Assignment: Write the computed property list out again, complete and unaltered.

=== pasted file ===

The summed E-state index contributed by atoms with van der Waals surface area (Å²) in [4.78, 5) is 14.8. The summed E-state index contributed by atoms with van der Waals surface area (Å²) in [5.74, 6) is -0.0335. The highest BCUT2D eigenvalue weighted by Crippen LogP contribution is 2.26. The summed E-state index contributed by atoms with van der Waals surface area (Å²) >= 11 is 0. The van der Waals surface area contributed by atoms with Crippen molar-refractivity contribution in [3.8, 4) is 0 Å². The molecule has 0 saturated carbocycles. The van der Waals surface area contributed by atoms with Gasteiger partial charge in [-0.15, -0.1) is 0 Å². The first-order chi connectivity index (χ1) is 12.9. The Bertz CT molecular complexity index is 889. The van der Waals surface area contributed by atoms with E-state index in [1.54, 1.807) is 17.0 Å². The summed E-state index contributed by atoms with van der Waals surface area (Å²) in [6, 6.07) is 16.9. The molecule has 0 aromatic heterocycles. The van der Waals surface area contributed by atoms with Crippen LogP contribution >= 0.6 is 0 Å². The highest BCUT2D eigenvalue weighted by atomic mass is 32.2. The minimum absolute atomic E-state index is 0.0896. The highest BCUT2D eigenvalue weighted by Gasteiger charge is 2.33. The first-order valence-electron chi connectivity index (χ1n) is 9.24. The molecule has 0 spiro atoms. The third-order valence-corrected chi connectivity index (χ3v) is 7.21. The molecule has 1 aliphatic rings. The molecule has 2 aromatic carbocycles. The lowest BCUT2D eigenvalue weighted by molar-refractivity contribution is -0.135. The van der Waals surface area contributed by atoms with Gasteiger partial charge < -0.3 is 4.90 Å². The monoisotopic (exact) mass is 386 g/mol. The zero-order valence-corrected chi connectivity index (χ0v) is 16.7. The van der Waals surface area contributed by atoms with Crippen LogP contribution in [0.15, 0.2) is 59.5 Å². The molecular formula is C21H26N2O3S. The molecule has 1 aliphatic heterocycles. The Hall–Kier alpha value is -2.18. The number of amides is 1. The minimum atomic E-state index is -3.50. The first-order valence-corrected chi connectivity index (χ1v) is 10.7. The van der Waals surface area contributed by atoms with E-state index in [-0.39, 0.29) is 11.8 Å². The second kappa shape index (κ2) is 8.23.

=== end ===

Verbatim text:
The summed E-state index contributed by atoms with van der Waals surface area (Å²) in [4.78, 5) is 14.8. The summed E-state index contributed by atoms with van der Waals surface area (Å²) in [5.74, 6) is -0.0335. The highest BCUT2D eigenvalue weighted by Crippen LogP contribution is 2.26. The summed E-state index contributed by atoms with van der Waals surface area (Å²) >= 11 is 0. The van der Waals surface area contributed by atoms with Crippen molar-refractivity contribution in [3.8, 4) is 0 Å². The molecule has 0 saturated carbocycles. The van der Waals surface area contributed by atoms with Gasteiger partial charge in [-0.15, -0.1) is 0 Å². The first-order chi connectivity index (χ1) is 12.9. The Bertz CT molecular complexity index is 889. The van der Waals surface area contributed by atoms with E-state index in [1.54, 1.807) is 17.0 Å². The summed E-state index contributed by atoms with van der Waals surface area (Å²) in [6, 6.07) is 16.9. The molecule has 0 aromatic heterocycles. The van der Waals surface area contributed by atoms with Crippen LogP contribution >= 0.6 is 0 Å². The highest BCUT2D eigenvalue weighted by atomic mass is 32.2. The minimum absolute atomic E-state index is 0.0896. The highest BCUT2D eigenvalue weighted by Gasteiger charge is 2.33. The first-order valence-electron chi connectivity index (χ1n) is 9.24. The molecule has 0 spiro atoms. The third-order valence-corrected chi connectivity index (χ3v) is 7.21. The molecule has 1 aliphatic rings. The molecule has 2 aromatic carbocycles. The lowest BCUT2D eigenvalue weighted by molar-refractivity contribution is -0.135. The van der Waals surface area contributed by atoms with Gasteiger partial charge < -0.3 is 4.90 Å². The monoisotopic (exact) mass is 386 g/mol. The zero-order valence-corrected chi connectivity index (χ0v) is 16.7. The van der Waals surface area contributed by atoms with Crippen LogP contribution in [0.15, 0.2) is 59.5 Å². The molecular formula is C21H26N2O3S. The molecule has 1 aliphatic heterocycles. The Hall–Kier alpha value is -2.18. The number of amides is 1. The minimum atomic E-state index is -3.50. The first-order valence-corrected chi connectivity index (χ1v) is 10.7. The van der Waals surface area contributed by atoms with E-state index in [-0.39, 0.29) is 11.8 Å². The second kappa shape index (κ2) is 8.23.